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Mysterious Mima Mounds

Every year, ten thousand people visit Washington’s Mima Mounds Natural Area Preserve to marvel at the many rare plant and animal species living on its 625 acres. Coming into existence over 7000 years ago, it is one of the last remaining wild grass prairies in the Puget Sound. In prehistoric times, Native Americans in the area harvested food plants like camas from the wet soils, and kept trees back by burning the prairie from time to time. Washington State still keeps back large shrubs and trees on the prairie with controlled fires, but visitors are more likely to speculate about the origin of the mounds covering most of the preserve.

These mounds are round or teardrop shaped, and range from eight to 70 feet across, and from one to seven feet high. At one time, the mounds covered 20 square miles. Even now, there are thousands of them, and no one is sure how they came into being. Some people believe that these were Native American burial mounds. However, the local tribes do not have any legends about burying their dead there, and no one has ever found any human remains or tools in any of the mounds.

Some traditionalists may still believe that Paul Bunyon created the mounds when he and his Irish laborers dug out the Puget Sound. They dropped the dirt from their wheelbarrow over the Mima Prairie, creating the mounds.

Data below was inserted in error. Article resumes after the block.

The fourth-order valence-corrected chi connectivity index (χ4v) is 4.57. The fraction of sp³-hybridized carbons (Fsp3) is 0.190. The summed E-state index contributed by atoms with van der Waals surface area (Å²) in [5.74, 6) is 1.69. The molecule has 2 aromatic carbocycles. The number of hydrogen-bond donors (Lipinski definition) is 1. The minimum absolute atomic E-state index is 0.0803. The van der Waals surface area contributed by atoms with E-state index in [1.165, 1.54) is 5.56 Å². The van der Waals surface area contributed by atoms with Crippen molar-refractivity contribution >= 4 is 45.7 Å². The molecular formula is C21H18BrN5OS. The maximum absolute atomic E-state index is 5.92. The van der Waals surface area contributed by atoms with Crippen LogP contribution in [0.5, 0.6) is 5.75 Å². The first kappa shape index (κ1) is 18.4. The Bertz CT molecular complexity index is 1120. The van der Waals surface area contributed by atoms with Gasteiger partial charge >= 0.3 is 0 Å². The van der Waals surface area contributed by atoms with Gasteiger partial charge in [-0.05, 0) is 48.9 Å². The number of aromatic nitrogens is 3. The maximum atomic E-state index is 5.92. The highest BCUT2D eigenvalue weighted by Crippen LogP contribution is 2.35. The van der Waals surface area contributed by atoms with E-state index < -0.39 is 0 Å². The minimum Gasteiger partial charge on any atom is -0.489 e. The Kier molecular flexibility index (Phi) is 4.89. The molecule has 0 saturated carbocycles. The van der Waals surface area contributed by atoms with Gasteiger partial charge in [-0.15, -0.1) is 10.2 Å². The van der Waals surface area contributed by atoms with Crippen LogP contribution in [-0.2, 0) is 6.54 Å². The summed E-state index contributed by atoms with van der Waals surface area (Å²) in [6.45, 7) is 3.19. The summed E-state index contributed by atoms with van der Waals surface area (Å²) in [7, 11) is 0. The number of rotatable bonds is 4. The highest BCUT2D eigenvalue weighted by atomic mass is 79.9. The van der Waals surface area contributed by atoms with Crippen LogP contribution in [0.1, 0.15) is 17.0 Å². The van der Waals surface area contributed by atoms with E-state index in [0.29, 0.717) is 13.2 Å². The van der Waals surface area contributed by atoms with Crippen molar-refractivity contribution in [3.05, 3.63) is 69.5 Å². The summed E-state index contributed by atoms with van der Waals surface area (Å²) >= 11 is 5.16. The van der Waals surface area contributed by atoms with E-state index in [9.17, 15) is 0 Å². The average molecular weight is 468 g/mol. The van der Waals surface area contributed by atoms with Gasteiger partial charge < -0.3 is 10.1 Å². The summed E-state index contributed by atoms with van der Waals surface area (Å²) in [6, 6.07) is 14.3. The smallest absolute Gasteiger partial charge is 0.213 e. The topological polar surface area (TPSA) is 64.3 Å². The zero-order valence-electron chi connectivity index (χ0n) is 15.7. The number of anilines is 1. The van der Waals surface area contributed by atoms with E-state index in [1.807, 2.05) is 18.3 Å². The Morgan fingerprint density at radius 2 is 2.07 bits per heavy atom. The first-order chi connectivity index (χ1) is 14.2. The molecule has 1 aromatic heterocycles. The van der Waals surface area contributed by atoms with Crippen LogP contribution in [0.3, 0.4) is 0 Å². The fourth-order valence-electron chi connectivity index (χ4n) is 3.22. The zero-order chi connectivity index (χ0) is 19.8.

Scientists developed several theories about how they formed. Some think a mild, sustained earthquake caused the soils to form the mounds. A soil scientist put soil similar to that of the Mima Prairie on a plywood board and started shaking it, which caused the soil sample to form small mounds. Another scientist measured the way moisture evaporates and saturates soils, called Evapotranspiration. At various times of the year the prairie soils soak with water. As the prairie dries out, the moisture evaporates differently through the various types of soils, causing the mounds.

A favorite theory is that pocket gophers created them. Mounds like this have only been found on land where people have found gophers, or where gophers once lived. Scientists excavated several mounds and found evidence of extensive rodent tunnels inside the mounds themselves. Most of the soils in the mounds were small enough to be moved by rodents. They found some larger rocks, but they were usually located at the bottom of or in the center of the mounds. However, no one has found mounds like this made by modern gophers. And given the thousands of mounds, it would have taken a lot of gophers a long time to make them. It has been suggested that a combination of shaking and evaporation caused the mounds, which were then colonized by the gophers.

There are at least a dozen more theories about the origin of the Mima Mounds, including those popular on the Internet. Many people believed the mounds date to nuclear testing at the Hanford Nuclear Reservation. Moreover, there are some strange otherworldly things inhabiting them. They may have come from the asteroid storm that struck the earth, creating the mounds in the first place…like many stories, conspiracies abound.

To develop your own conspiracy about the Mima Mounds: From I-5 Southbound, take exit 95, go west on Highway 121 toward Littlerock. In Littlerock continue west on 128th to the “T.” Turn right on Wadell Creek Road. The Mima Mounds entrance is about one mile ahead, on the left.

Weird Washington

 

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